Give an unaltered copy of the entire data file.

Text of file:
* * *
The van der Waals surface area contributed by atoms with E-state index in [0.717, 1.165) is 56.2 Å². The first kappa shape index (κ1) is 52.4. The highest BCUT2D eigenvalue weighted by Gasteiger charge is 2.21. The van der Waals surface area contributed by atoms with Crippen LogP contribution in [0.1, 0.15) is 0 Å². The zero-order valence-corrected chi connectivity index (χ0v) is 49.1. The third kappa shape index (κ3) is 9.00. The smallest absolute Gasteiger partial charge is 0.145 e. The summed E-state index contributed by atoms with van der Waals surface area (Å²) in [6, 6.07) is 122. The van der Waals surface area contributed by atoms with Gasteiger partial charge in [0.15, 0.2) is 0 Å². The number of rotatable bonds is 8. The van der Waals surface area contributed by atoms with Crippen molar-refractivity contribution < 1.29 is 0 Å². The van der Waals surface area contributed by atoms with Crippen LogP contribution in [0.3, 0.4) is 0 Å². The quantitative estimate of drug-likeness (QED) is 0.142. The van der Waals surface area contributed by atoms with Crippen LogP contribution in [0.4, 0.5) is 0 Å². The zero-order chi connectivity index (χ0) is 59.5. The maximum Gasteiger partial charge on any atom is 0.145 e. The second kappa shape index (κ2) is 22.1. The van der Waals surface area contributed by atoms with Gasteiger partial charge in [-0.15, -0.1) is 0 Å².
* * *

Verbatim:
The van der Waals surface area contributed by atoms with E-state index in [0.717, 1.165) is 56.2 Å². The first kappa shape index (κ1) is 52.4. The highest BCUT2D eigenvalue weighted by Gasteiger charge is 2.21. The van der Waals surface area contributed by atoms with Crippen LogP contribution in [0.1, 0.15) is 0 Å². The zero-order valence-corrected chi connectivity index (χ0v) is 49.1. The third kappa shape index (κ3) is 9.00. The smallest absolute Gasteiger partial charge is 0.145 e. The summed E-state index contributed by atoms with van der Waals surface area (Å²) in [6, 6.07) is 122. The van der Waals surface area contributed by atoms with Gasteiger partial charge in [0.15, 0.2) is 0 Å². The number of rotatable bonds is 8. The van der Waals surface area contributed by atoms with Crippen molar-refractivity contribution < 1.29 is 0 Å². The van der Waals surface area contributed by atoms with Crippen LogP contribution in [0.3, 0.4) is 0 Å². The quantitative estimate of drug-likeness (QED) is 0.142. The van der Waals surface area contributed by atoms with Crippen LogP contribution in [0.4, 0.5) is 0 Å². The zero-order chi connectivity index (χ0) is 59.5. The maximum Gasteiger partial charge on any atom is 0.145 e. The second kappa shape index (κ2) is 22.1. The van der Waals surface area contributed by atoms with Gasteiger partial charge in [-0.15, -0.1) is 0 Å².